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Common misconceptions about new businesses

The focus of this article is inspired by something I’ve observed growing up in Jessamine County, and also by a recent conversation with a friend who is interested in opening their own business.

So what do we usually imagine when we think about the idea of starting a new business? It’s something that many may consider being a part of the classic American dream. Right up there with owning one’s own home. It’s a nice thought, but not as easy as it may look.

The thing I’ve noticed growing up in Jessamine County is businesses come and go.

The little mom and daughter grocery store on Edgewood? Gone years ago. A new restaurant on the same road as McDonald’s? Gone and replaced by another used car lot.

Time and time again, these new business ideas that surely were fueled by the passion of local residents have failed and faded away, only to be replaced by another such venture. Thus, the cycle continues. Now, this article is in no way intended to discourage anyone from following their dreams. Only to pose an important question.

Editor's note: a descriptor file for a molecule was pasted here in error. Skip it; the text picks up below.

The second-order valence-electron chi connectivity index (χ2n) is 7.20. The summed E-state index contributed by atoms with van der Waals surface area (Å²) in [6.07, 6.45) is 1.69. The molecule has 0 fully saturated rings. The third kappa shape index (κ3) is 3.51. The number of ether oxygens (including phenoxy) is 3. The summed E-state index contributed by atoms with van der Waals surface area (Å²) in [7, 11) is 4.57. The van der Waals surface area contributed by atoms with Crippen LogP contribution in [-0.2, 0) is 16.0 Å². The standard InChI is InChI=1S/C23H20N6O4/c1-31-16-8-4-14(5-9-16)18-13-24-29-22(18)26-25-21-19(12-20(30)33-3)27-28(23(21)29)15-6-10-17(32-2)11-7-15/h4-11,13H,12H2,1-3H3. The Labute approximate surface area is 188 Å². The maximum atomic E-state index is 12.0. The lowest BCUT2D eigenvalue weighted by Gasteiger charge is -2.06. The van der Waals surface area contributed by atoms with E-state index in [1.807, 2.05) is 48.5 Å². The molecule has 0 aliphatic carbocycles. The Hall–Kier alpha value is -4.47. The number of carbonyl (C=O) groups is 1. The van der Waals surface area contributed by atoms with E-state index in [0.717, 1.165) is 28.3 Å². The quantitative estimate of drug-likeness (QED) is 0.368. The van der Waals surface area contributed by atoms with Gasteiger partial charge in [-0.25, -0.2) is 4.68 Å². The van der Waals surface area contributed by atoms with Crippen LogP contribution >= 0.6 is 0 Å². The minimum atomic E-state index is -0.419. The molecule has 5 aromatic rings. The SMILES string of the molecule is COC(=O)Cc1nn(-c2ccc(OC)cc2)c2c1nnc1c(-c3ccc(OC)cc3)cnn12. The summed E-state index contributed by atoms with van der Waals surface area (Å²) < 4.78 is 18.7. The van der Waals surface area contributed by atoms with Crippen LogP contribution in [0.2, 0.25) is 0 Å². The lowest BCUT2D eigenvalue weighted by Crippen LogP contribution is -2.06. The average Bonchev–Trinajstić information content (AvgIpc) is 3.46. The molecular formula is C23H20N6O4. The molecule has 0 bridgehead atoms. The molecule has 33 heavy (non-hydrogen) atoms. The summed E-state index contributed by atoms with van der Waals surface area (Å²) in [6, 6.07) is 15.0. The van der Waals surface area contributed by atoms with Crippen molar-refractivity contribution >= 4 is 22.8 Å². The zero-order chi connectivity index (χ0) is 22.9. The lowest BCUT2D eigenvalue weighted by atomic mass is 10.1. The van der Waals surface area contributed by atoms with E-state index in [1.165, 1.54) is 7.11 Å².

So the question I’m asking is why? Why, in a county that prides itself on local products and boldly proclaims “Shop Small!” do small businesses that embody these values seem doomed to failure? It seems simple. Most people don’t try new things for a variety of reasons.

One big reason people, in general, might not go visit a recently opened business in their area is because we, as people, get comfortable with what we’re used to. This comfortability extends to many things, such as you could try that new cafe that opened up nearby, but you know that McDonald’s has iced coffee that you love and it’s probably cheaper.

You could try that little mom and pop grocery store that you saw an ad for in the paper, however, Wal-Mart has such a great selection and constant sales.

These are thoughts that might go through our heads every time we consider going somewhere brand new. We naturally prefer familiarity and simplicity. Most the of the time we have to go out of our way to support new businesses and it’s just easier to stick with what we know. The adult life is busy and stressful enough so we’ll naturally take the path of least resistance.

How often do you actively look for new stores or services being offered? Do you check the paper, search online for new options or just listen to what your friends inform you of? Sometimes the hardest part of starting up your business is just trying to make people aware that you’re there in the first place, and get on the map in a way. If no one even knows your store just opened up, then by default no one will come.

In closing, I want to reiterate that this article shouldn’t discourage anyone. Just as I said to my friend who pitched his business to me, take your time and do your best. I look forward to supporting what the people of Jessamine County do next!

Timothy Buckler is a lifestyle columnist who contributes often to the Jessamine Journal.